Inspect for loose or missing rib nails per Service Letter C-139. If loose or missing nails are found, inspect spar by the rib for damage resulting from the rib rubbing against the spar. If the friction between the rib and spar has broken the wood grain completely across the spar and more than 1/16" deep, this is cause for rejection. Also inspect for nail hole elongation. Rejection must also occur if the nail holes have elongated such that wood grains are broken more than 1/16".
Inspection: The only area where it is possible to positively identify a compression crack is on (Bottom/Top) the top and bottom surfaces of the spar. Both front and rear spars need to be inspected. The key areas to be concerned with are shown in figure 1. Additional inspection holes may be necessary to do a thorough inspection. Service Letter 417, Revision C, may be used as a guide for installing additional inspection holes.
Warning :Compression failures are often difficult to detect with the unaided eye. Do not expect an open crack or gap. Compression failures start as barely visible, minute, jagged series of lines running cross grain on the top or bottom of the spar. Important : The initial inspection described below does not guarantee adequate access to complete the inspection and, is not recommended for inspectors without wood compression failure experience. Also, this method is inadequate for aircraft with wing damage history since last spar inspection.
For initial inspection of the spar top, a high intensity flexible light (for example: Bend-A-Light) and small inspection mirror can be used in conjunction with a small wooden wedge. First temporarily push the leading edge skin away from the front spar cap gently with the wooden wedge. After closely illuminating the area of concern with the Bend-A-Light, inspect, as closely as possible, with the small inspection mirror. This method is useful at the ends of the doubler plates on top of the front spar. This is considered an initial inspection only. If there are any questionable findings, further inspection through additional inspection holes is required.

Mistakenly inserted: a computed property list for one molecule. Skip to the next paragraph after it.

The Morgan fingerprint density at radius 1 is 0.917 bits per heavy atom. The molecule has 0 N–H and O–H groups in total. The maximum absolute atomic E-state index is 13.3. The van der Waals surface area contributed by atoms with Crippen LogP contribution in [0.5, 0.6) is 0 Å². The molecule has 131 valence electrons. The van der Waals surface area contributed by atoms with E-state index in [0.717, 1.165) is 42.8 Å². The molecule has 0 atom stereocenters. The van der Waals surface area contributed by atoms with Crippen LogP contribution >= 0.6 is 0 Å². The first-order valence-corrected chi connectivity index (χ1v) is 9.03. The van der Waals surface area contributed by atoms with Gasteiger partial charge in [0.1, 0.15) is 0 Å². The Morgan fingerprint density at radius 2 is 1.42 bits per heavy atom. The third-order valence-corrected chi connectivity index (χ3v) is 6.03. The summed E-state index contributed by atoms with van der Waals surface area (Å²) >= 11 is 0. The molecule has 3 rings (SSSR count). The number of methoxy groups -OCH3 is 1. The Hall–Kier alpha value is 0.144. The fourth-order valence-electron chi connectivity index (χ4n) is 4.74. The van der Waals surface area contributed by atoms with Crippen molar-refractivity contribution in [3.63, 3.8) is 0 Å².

For initial inspection of the spar bottom, a high intensity flexible light and two mirrors can be used. After resting one mirror on the fabric under the area of concern and placing the Bend-A-Light adjacent to the area, inspect with the other mirror, using the reflection off of the former mirror. Again, this is considered an initial inspection only. If there are any questionable findings, further inspection through additional inspection holes is required.
Note : It may be helpful during compression failure inspection to apply upward or downward force at the wing tip.
Alternatively, the top and bottom of the front and rear spar may be inspected through inspection holes on the bottom of the wing using a flexible probe borescope.
Instructions: If any damage was found in above inspections, it requires that the spar be repaired or replaced. Minor chafing and small indentations are not cause of rejection. Spar repair shall be accomplished in accordance with AC 43.13-1A Acceptable Methods, Techniques and Practices or other Federal Aviation Administration approved data.
Figure 1 Crack Location
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